May 24, 2019, 11:11:50 PM

------------------------------------------

If you have Login Problems Use the Login in Top Menu Bar


------------------------------------------
If you have a problem registering here, Leave a msg at our FB Page >> Here.

Plz Don't use Hotmail to Register. You might not receive Activation mail. Use Other free mail provider like Gmail or Yahoo.






Author Topic: How do you write characters that are smarter than yourself?  (Read 573 times)

0 Members and 1 Guest are viewing this topic.

Offline legomaestro

  • High Chancellor of Righteousness
  • Global Moderator
  • Hero Member
  • *
  • Posts: 19362
  • Gender: Male
  • real life has wack graphics
    • View Profile
How do you write characters that are smarter than yourself?
« on: December 09, 2018, 10:23:06 AM »
In the context of comics, manga and anime, how do you write characters who are almost supernaturally smart?




I've been catching up to all shows from the CW Arrowverse and am on the latest season of Supergirl. Supergirl, to be honest, is a show that I had very negative opinions of at the start. But it's grown on me over time.

Lex Luthor is always referenced, and the Tech-Guy of the season is also someone with super intelligence - He has all the tics and stuff of a 'smart' person, but how do you show someone's intelligence in manga and anime convincingly? How do you have them speak in a way that convinces a smart reader that you know what you're talking about? Do you just throw big numbers around or is there something else you do?


Offline Coryn

  • Director of the MR Science Division
  • Global Moderator
  • Hero Member
  • *
  • Posts: 20512
  • Gender: Male
  • Secretly a 13 year old girl.
    • View Profile
Re: How do you write characters that are smarter than yourself?
« Reply #1 on: December 09, 2018, 12:03:52 PM »
I swear, we used to have a topic with exactly this same title, but I just searched a 28 pages of this board with no luck, so maybe I've just lost it.

Anyway, the first step is to assume you can't write a character that's smarter than you. I know that sounds silly but I'm sure that's were 90 percent of the hang up is. Just imagine smart characters being portrayed in movies. What's his face definitely isn't as smart as Stephen Hawking, but he sure did play the role.

Next is to stop thinking that a smart person is going to have a smart person personality. That doesn't exist. People who are smart can have any kind of personality imaginable. Always start with a personality, then work your way backwards. If a smart character has a *censored* personality, then you might as well replace them with a search bar because all they're going to become is a mouth that spits out information.

Next, realize that a smart person doesn't have to act smart all the time. A lot of smart people act just like you and I during any given moment. The smart aspect only kicks in when something related to what they're smart in is happening.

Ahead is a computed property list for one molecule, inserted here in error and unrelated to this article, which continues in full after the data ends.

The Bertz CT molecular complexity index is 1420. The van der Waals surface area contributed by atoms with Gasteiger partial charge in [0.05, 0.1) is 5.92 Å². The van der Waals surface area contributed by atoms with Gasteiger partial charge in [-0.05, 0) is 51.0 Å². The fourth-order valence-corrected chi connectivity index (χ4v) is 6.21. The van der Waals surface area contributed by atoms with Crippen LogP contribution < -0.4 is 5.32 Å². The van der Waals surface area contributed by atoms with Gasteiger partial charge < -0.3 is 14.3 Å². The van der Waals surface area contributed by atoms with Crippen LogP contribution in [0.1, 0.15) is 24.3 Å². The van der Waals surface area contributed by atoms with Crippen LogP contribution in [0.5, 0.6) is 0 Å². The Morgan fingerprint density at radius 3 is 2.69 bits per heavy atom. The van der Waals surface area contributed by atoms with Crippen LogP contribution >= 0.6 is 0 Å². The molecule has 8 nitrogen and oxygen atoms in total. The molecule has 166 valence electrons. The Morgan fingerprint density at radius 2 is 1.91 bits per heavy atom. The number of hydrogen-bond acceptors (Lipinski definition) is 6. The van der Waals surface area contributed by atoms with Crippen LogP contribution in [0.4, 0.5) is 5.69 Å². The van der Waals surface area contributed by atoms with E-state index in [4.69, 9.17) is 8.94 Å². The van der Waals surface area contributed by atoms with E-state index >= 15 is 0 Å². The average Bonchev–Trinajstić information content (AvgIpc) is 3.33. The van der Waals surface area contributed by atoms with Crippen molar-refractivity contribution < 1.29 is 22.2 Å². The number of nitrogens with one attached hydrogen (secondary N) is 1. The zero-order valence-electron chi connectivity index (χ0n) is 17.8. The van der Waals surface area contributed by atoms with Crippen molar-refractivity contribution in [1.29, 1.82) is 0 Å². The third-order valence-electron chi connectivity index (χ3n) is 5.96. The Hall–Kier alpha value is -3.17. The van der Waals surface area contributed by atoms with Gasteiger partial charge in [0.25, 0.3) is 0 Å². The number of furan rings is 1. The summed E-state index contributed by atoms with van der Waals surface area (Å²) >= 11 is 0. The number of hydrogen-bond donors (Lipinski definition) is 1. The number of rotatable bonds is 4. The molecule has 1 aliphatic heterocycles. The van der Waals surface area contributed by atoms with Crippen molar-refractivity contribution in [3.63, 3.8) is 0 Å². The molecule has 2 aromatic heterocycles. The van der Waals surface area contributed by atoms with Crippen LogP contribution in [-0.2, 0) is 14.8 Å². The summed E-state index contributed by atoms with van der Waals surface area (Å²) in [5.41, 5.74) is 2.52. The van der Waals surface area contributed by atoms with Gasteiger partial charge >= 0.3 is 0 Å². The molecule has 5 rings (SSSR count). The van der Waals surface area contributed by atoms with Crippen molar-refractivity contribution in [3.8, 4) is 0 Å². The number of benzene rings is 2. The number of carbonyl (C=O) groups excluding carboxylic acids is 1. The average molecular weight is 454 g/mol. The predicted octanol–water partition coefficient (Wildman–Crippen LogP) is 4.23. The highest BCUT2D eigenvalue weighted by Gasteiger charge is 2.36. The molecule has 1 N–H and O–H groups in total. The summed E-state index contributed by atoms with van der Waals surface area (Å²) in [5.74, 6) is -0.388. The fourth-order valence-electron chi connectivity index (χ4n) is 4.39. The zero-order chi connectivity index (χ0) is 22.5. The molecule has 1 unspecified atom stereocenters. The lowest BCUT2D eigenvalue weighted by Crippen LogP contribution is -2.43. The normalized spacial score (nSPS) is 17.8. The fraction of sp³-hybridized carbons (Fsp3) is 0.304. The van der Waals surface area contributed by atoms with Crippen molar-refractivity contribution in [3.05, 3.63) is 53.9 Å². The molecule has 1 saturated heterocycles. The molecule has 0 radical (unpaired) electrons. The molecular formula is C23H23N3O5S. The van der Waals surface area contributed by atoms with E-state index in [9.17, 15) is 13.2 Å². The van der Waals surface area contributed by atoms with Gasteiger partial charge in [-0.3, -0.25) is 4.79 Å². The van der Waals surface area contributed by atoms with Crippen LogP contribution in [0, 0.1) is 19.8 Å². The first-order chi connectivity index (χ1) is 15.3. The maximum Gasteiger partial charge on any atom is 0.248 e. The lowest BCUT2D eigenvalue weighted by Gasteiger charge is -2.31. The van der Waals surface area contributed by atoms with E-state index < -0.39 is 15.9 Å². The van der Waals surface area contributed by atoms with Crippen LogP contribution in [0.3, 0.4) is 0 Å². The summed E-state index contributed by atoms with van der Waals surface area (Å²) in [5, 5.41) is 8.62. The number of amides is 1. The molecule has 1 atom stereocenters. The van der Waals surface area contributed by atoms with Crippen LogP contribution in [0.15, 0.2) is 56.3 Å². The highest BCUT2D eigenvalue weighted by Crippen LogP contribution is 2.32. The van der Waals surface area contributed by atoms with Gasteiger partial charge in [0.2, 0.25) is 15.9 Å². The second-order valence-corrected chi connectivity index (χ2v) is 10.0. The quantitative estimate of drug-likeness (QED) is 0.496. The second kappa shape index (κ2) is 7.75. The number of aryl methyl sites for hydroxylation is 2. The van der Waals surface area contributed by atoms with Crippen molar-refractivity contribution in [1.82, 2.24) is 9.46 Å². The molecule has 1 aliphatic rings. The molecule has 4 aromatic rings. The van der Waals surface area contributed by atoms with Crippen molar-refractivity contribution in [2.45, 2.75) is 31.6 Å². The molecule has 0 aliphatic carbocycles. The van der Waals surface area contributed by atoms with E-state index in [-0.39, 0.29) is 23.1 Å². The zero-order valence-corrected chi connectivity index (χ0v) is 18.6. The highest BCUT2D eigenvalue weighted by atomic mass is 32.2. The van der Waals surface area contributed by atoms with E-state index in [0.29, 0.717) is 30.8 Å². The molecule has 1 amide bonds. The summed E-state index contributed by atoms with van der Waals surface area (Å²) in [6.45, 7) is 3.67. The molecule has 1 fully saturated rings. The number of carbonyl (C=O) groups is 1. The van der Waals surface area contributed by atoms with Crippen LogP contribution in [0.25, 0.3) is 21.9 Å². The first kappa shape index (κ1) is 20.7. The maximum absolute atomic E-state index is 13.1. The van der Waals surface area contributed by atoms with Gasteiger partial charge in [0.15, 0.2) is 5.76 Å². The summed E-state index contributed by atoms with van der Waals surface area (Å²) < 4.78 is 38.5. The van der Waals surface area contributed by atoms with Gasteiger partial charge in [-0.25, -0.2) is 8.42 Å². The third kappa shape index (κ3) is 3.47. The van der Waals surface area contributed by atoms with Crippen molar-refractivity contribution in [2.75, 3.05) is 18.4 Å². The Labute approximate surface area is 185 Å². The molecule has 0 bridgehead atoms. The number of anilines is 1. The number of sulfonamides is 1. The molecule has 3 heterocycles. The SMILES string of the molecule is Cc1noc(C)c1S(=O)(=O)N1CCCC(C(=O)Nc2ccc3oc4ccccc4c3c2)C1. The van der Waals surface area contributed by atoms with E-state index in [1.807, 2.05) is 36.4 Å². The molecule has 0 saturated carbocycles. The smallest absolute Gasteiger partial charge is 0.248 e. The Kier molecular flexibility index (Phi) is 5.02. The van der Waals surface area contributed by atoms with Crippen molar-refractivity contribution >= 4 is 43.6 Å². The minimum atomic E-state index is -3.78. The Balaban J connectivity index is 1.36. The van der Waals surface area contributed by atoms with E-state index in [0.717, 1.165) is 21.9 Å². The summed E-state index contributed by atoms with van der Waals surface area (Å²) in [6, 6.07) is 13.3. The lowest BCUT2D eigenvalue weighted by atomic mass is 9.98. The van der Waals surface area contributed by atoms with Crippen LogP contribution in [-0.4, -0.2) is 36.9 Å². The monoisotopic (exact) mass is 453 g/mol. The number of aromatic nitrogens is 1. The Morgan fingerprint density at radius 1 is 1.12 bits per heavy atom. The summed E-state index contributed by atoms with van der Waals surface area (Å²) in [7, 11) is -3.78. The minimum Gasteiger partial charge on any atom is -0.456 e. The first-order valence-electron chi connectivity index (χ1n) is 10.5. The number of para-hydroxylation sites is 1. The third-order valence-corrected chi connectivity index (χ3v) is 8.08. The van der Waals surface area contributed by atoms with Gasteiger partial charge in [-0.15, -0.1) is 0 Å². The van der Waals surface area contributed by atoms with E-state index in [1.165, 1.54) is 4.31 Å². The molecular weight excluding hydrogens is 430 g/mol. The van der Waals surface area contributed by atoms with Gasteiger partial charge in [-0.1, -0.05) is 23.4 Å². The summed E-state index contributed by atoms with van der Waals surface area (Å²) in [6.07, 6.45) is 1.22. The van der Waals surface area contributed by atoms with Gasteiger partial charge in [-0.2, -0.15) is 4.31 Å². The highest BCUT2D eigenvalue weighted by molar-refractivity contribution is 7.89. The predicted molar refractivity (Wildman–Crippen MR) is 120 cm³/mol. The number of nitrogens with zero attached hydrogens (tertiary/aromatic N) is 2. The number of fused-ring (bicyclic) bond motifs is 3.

Finally, stop using the word "smart" entirely. Erase it from your vocabulary. It's a worthless, reductive word that comes far short of actually describing what humans perceive as being intelligent.

Let me explain.

There's really no difference in intelligence between you, me, and the other 7.6 billion people on the planet (excepting obvious special cases). Some people know more about certain subjects than others, sure, but that is not a measurement of how "intelligent" someone is. That's just a tally of ignorance. There's a lot of stuff that I know that you don't know. There's a lot of stuff that you know that I don't know. It doesn't mean one of us is "smarter" than the other. It just means we have had different experiences than the other.

"But Coryn!" You may be thinking. "I always had a hard time learning in school, while the kids are next to me always got straight A's! Obviously they were smart right?" Well you would be wrong! Again, we all share the same capacity to learn (a good a definition for intelligence as I've ever seen). The difference between you and the honor student next to you isn't that your capacity to learn differed, but that they were suited to learning in the single environment public school sets up for us to learn in, and you weren't. That doesn't mean you're less intelligent. It just means that sitting in a desk and repeating whatever the teacher told you back to them is not the optimal way for you to learn.

The easiest way to understand this, is through what we've all heard before. "Some people learn by hearing, some people learn by doing." Personally, you can demonstrate something to me a 1000 times, but until I get in there and do it myself, it's never going to sink in.